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Posts Tagged ‘Netherlands’

Be it Blandings Castle or Totleigh Towers, summer is eternal and the sun beams benevolently across the books of Mr Wodehouse. And Mr Ashok Bhatia, who has spent much of his 60-odd years curling up in bed with the works of the great humourist, hails from a land where the sun-shine is as eternal, although not quite so benevolent. It is more prone to broil the citizens till they totter on the brink of the loony-bin.

In Amsterdam, however, even as the calendar assured that it was nearing the end of April, the weather was having a cold hearty cackle at the expense of misguided tourists shivering in their light jackets. Thus, the erstwhile management consultant and his wife turned up at Restaurant Szmulewicz wrapped from head to toe under many, many layers of wool, fleece and polyester.

Ashok is done with navigating the highways of the corporate world. He now spends his time with NGOs in the rather diverse and distinct disciplines of Management and Spirituality. That is provided he can tear himself away from his lifelong perusal of the antics of Jeeves, Ukridge, Lord Emsworth and the rest of them. He has recently authored a book himself, which takes a humorous look at the principles of management and, as a corollary, mismanagement. But perhaps he is happiest when adding thoughts and reflections to his blog, which, needless to say, is dominated by PG Wodehouse.

Mrs Bhatia has not really been an avid Wodehouse reader herself. But matrimony comes with associative afflictions. She is not immune to the moments when her husband is spotted variously chuckling, guffawing and, to use a modern illusion, rolling on the floor with laughter. Investigations carried out at these junctures do keep popping up Wodehousean passages as chief suspects. And she excels at that profound quality found in the better or worse halves of devoted readers, without which the very pursuit of reading would be rendered impossible – indulgence. She indulges Ashok as he reads, and tolerates him even as he sometimes reads aloud to her. It was this sterling indulgence that had brought her to Szmulewicz, withstanding the association of not only her husband but three more Wodehouseans.

Josepha Olsthoorn and Wil Brouwers had turned up before one could even say ‘Bring on the Girls’, charming and hospitable, eager to spread sweetness and light. And Arun too had been allowed in the restaurant … although as he entered there had been a distinct sound of a very old sheep clearing its throat in the southern alps, followed by the words, “Long hair, sir, in my opinion, is dangerous.”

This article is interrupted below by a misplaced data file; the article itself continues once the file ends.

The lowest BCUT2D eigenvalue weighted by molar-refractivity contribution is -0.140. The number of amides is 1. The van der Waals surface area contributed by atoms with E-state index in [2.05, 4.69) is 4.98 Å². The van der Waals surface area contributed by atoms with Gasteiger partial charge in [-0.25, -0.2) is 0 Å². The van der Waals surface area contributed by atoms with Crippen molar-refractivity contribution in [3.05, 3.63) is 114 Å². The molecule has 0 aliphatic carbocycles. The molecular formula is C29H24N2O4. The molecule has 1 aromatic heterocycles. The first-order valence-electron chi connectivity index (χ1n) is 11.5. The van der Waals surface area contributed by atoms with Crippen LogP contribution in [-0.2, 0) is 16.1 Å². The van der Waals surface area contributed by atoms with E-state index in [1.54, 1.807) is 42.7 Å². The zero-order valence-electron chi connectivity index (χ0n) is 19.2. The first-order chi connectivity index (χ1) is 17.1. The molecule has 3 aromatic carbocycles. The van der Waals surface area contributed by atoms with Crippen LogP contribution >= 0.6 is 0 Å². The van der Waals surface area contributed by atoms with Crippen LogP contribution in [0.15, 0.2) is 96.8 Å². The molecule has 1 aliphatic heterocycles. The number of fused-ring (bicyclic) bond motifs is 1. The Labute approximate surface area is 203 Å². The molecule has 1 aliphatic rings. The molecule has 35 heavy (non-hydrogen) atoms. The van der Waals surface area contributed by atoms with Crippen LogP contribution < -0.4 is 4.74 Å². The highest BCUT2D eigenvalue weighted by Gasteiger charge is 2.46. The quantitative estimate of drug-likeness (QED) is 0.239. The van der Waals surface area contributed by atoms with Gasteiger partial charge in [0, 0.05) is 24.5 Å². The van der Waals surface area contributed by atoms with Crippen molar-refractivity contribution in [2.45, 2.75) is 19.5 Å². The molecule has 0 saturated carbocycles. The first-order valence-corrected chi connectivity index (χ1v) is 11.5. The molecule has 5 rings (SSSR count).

Thus glasses were clinked, old Plum was toasted, Empress was remembered, Ukridge was discussed. It grew louder and funnier by the minute, an evening filled with humour and hapjes, Galahad and gezelligheid.

In short, it was a perfect what’s-its-name of the thingummy and the thing-um-a-bob of the what d’you-call-it.

(The aforesaid write-up, whipped up by Arunabha Sengupta, appeared in ‘Nothing Serious‘, the magazine unleashed upon its members by the Dutch Wodehouse Society at regular intervals.

Arunabha Sengupta is a cricket historian and freelance sports journalist based in Amsterdam. He also has a past in the software industry that still gives him the jitters. Apart from being a Wodehousean, he is also a Holmesian and is the author of the pastiche ‘Sherlock Holmes and the Birth of The Ashes.’

Permission to reproduce this piece, if piece is indeed the word one wants, is gratefully acknowledged.)

(Related Post: https://ashokbhatia.wordpress.com/2017/05/03/a-drones-club-meeting-in-amsterdam)

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The intermittent rays of a highly reluctant evening sun were falling on the city of a wind-swept Amsterdam. The Amstel flowed quietly. The Opera House rose from its banks in a majestic manner.

At the Rembrandt Square, a swathe of wide-eyed tourists of various sizes, shapes and ethnicities were busy getting photographed for the sake of posterity. Some liked to be remembered standing just beneath the imposing statue of the famous painter of the country. Others preferred to get clicked with the soldiers surrounding the main statue in the square. Some others fancied being seen in the company of army drummers which formed a part of the ensemble of statues at the square.

Just off the square, located on Bakkerstraat, inside a cosy and warm restaurant by the name of Szmulewicz, the owner, with a stiff upper lip which would have put even the Rev. Aubrey Upjohn to shame, was surveying his patrons of the day with a distinct frown of disapproval. He thought those visiting his place on the day were rather a noisy and boisterous lot. A sprightly and conscientious Miss Mabel was scurrying around, serving customers with alacrity and elan.